Solzhenitsyn, however, harbored greater sympathy for those under Russia’s thumb who would resist such a unitary vision. “It pains me to write this as Ukraine and Russia are merged in my blood, in my heart and in my thoughts. But extensive experience of friendly contacts with Ukrainians in the camps has shown me how much of a painful grudge they hold,” he reflected in “The Gulag Archipelago.” The great novelist further warned that “our generation will not escape from paying for the mistakes of our fathers” and predicted that “things will get extremely ugly” unless Russians showed “good sense” in resolving antagonisms.

Having been in the gulag on the other end of the gun from his KGB compatriot, Solzhenitsyn foreswore the use of force. “We must hand over the decision-making to them: federalists or separatists, whichever of them wins. Not to give in would be mad and cruel. The more lenient, patient, coherent we now are, the more hope there will be to restore unity in future.”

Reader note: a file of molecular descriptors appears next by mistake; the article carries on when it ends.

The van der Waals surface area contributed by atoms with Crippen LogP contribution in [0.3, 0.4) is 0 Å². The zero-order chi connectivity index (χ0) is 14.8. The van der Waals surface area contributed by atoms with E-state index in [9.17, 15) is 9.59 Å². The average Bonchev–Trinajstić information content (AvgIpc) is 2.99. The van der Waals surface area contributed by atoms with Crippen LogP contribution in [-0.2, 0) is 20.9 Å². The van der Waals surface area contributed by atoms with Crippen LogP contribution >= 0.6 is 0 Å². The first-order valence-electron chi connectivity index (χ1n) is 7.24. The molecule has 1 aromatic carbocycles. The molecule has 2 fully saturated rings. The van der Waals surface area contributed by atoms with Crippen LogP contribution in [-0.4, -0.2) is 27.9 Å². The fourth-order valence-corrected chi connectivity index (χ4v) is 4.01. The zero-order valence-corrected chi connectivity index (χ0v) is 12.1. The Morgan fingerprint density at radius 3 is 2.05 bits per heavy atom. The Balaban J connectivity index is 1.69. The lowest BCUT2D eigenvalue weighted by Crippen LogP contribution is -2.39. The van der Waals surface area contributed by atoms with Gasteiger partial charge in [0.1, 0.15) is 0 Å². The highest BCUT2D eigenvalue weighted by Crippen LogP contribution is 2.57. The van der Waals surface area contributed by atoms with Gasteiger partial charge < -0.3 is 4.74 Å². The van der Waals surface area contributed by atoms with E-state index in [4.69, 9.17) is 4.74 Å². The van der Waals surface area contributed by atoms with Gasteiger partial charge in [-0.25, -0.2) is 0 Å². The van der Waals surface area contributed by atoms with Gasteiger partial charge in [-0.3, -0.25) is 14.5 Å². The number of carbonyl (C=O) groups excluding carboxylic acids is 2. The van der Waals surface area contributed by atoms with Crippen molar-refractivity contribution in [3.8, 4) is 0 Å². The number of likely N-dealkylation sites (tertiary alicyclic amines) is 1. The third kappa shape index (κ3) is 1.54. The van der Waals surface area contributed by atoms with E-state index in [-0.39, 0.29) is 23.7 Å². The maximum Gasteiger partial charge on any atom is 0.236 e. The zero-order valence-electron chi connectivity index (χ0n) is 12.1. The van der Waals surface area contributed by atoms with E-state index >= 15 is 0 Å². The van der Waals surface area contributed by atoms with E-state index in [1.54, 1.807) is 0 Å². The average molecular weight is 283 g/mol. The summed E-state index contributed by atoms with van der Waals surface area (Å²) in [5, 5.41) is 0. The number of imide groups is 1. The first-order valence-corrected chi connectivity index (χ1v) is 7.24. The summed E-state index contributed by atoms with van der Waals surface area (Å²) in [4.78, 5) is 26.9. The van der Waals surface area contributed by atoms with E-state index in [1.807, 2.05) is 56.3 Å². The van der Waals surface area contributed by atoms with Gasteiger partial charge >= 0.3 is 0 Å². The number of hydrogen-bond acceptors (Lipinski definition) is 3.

He went on: “Maybe it will be necessary to have a referendum in each region and then ensure preferential and delicate treatment of those who would want to leave.” For Solzhenitsyn, this was the only course because of what he saw as the capricious nature of the area designated as belonging to Ukraine. “Not the whole of Ukraine in its current formal Soviet borders is indeed Ukraine. Some regions on the left bank [of the River Dnepr] clearly lean more towards Russia. As for Crimea, Khrushchev’s decision to hand it over to Ukraine was totally arbitrary.” 

In this respect it is notable that the other darling of the West, Mikhail Gorbachev, supported the annexation of Crimea in 2014, affirmed by the kind of referendum Solzhenitsyn proposed, albeit under the shadow of a military presence.   

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The last Soviet president also shares Putin’s view that the West is suffering from a “victory complex,” as he told me in an interview in Moscow as long ago as 2005, betraying its post-Cold War promise not to seek to expand its sphere of influence by extending NATO to the Russian border. Like Putin, he believes the U.S. is using Ukraine as an “excuse” to pick on Russia.